From the makers of Natural Selection
Subnautica is the next game from Unknown Worlds, the creators of the Natural Selection series. It's a sharp departure from their prior first-person shooter/real-time strategy hybrid offerings as Subnautica is an open-world underwater exploration adventure game.
You'll be exploring a huge diverse ocean, from shallow coral reefs, to deeper areas like lava zones. Plus there's crafting, submarines, an ocean full of sea creatures, and much like other open-world survival-type adventure games, it's up to you to create your own stories.
I caught up with Unknown Worlds during PAX East earlier this month, and it was at the Boston show where they made the public debut of Subnautica. What was on demo was very much pre-alpha based on a few months of work, so what I got to play was a small taste of what the developers ultimately envision.
Open-world survival adventure games are popping up left and right these days, but Subnautica is a breath of fresh air as the game is set within the sea. Players are kind of just thrown into the water, and you're free to explore how you want to.
The PAX build had some objectives in place just to give players a goal for the short five-minute playable demo, and is something that won't be in the final game. To show off the crafting system, I was tasked with catching different types of fish to create a Sea Glide, a personal vehicle with a propeller that made swimming faster over just using my arms. Catching fish was just a simple matter of grabbing them with my bare hands, and once I had the right fish types the game made me the Sea Glide. Again, this was a tiny demo and I imagine there will be a more involved crafting process.
From there I used my Sea Glide to find the Cyclops, one of the Subnautica's submarine types. Oxygen plays a factor in your experience, so as I was hunting fish for crafting material, I had to ascend to the surface to refill my oxygen meter. Once I got into the submarine however I didn't have to worry about oxygen anymore.
Your sub is essentially your home, and they can be customized to your liking. From increasing its speed, to strengthening its haul, to even growing kelp that will generate oxygen for you, thus letting players reach deeper areas of the ocean. Subs can also store mini-submersibles that you can use to explore areas a big sub wouldn't be able reach as easily.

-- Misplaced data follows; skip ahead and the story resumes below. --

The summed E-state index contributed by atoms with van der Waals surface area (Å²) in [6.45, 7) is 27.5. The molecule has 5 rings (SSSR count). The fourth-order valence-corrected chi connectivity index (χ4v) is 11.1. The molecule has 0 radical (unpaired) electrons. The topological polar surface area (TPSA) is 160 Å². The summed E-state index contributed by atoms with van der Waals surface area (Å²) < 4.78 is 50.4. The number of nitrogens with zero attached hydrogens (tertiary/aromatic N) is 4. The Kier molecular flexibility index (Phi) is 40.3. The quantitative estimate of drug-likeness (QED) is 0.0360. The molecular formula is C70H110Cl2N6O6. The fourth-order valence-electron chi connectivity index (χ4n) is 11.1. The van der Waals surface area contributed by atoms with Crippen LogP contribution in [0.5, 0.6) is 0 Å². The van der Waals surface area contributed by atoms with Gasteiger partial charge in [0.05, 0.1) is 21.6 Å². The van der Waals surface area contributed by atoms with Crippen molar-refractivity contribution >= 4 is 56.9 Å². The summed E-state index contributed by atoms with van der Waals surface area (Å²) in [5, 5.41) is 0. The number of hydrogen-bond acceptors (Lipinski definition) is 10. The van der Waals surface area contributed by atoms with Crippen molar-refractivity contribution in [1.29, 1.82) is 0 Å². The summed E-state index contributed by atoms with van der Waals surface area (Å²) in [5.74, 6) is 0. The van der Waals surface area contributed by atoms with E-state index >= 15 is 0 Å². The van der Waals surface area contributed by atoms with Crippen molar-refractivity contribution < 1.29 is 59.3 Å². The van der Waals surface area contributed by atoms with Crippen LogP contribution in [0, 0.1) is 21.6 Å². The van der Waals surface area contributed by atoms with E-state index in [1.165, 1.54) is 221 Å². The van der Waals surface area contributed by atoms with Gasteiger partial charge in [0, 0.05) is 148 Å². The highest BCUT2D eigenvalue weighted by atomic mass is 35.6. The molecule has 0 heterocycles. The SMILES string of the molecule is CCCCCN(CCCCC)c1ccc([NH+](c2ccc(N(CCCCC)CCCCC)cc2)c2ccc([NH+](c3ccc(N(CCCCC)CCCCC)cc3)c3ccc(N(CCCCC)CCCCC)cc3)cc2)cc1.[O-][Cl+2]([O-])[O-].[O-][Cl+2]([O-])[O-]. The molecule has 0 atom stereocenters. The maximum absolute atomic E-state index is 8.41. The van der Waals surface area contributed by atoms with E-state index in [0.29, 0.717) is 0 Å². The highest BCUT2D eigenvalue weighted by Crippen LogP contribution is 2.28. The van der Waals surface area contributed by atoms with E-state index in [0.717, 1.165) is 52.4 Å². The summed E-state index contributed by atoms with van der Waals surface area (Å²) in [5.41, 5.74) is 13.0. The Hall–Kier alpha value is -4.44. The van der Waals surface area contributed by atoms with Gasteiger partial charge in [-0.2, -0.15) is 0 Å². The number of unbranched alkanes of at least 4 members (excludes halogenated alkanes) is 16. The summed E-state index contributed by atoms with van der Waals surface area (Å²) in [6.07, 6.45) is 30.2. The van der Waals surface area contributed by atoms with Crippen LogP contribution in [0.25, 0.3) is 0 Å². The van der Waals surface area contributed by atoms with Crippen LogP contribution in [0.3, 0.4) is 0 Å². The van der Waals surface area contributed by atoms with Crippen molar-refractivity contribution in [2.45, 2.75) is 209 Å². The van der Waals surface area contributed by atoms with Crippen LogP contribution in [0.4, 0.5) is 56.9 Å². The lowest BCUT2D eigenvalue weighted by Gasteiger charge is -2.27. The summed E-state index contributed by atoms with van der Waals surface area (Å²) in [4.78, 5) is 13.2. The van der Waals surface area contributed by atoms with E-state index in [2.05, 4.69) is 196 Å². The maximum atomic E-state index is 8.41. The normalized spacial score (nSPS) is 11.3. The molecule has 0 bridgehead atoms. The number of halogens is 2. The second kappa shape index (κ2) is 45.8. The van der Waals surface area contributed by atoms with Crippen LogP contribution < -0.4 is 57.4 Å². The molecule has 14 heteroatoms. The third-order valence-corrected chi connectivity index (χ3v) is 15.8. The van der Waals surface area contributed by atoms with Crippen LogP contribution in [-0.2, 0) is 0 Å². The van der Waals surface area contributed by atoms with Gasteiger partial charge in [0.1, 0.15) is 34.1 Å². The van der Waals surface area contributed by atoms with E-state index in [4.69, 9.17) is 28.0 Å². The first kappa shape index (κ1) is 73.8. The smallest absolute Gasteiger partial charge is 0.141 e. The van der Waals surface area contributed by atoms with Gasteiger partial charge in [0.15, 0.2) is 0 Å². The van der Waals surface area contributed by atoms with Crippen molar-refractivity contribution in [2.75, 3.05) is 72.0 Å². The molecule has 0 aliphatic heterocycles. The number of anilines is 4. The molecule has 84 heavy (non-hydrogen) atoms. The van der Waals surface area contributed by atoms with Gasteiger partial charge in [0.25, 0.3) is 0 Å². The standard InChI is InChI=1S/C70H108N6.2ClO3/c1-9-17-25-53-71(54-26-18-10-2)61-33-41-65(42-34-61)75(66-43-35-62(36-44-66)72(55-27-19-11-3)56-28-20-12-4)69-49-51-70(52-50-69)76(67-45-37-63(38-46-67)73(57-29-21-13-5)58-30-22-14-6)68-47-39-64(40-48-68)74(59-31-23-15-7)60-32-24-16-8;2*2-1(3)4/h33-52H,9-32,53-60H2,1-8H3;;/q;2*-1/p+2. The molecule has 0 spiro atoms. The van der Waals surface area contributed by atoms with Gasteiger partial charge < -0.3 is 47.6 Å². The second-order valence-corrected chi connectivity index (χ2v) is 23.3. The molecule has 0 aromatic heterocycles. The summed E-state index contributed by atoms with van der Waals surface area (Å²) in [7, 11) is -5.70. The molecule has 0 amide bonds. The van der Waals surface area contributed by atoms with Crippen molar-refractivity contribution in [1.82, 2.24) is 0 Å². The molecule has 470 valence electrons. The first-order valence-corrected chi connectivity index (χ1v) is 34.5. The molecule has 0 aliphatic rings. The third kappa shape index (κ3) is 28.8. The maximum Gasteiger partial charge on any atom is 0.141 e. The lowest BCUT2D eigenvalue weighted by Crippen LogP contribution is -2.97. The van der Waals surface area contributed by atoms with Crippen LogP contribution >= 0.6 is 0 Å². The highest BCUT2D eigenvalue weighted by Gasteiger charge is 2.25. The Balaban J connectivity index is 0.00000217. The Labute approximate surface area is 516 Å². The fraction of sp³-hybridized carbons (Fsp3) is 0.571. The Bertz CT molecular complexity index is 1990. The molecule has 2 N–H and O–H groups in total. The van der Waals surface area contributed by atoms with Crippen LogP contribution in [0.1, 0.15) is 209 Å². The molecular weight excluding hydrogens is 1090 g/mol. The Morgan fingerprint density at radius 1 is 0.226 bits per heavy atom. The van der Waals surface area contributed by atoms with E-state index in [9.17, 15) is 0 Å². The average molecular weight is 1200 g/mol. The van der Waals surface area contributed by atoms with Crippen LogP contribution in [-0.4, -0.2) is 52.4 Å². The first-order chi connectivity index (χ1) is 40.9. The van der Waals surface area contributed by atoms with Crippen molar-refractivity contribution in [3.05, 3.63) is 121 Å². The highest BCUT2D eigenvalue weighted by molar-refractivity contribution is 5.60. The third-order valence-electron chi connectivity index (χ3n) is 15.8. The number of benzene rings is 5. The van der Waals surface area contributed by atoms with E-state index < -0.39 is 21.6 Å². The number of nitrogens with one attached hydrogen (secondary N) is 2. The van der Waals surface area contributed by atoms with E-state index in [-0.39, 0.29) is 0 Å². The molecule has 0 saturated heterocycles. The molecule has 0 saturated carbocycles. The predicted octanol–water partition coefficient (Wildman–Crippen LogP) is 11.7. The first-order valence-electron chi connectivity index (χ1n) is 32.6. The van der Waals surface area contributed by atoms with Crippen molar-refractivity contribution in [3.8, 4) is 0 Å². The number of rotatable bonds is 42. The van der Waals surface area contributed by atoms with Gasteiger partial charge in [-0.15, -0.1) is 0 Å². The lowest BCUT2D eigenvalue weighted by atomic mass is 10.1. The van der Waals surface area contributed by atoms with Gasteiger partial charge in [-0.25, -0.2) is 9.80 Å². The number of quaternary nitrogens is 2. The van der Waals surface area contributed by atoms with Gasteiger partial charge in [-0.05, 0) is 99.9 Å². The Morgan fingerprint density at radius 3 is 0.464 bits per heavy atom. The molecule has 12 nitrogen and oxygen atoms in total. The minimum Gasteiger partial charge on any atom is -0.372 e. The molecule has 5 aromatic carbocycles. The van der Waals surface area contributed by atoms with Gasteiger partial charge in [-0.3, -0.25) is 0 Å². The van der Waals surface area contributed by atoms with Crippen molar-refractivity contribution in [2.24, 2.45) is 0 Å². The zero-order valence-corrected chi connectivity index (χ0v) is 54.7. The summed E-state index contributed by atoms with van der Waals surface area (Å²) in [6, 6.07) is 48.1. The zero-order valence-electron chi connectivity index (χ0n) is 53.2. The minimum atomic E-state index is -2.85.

The diverse landscapes are backed by the procedurally-generated environment, where you'll always be discovering something. The world is not quite as seemingly infinite as say Minecraft, but Unknown Worlds hopes to make it at least feel like the world is limitless.
"You'll never win Subnautica," Unknown Worlds' Hugh Jeremy told Destructoid. "And we hope you'll never know if you've plunged to the deepest depths if we can achieve the scale that we want in this game."
There will be combat as creatures can be aggressive towards you, but it's more of a last resort thing when you have to fight off wildlife. Players will also have to be weary of their impact on the sea life. One predatory type of fish I encountered in the demo was the Stalker, an eel-like creature with a giant mouth full of sharp teeth. If I were to kill off all Stalkers in one particular area, another predatory fish could come in that was too afraid to live there before. Now with no Stalker, this other danger can kill all the fish that I needed for crafting, thus forcing me to move on to a new area.
As for multiplayer, Unknown wants to get single-player right before tackling that. They do imagine featuring multiplayer, having people working together as a crew on a submarine and such, but they're focusing on the core single-player stuff first.
So far I'm liking where the team is going with Subnautica. It's a fresh enough take on what's starting to become a stale genre with all the me to zombie survival games being pumped out there.
Our own Jonathan Holmes was on the Russian news to talk about Australia's GTA V
2:30 PM on 12.08.2014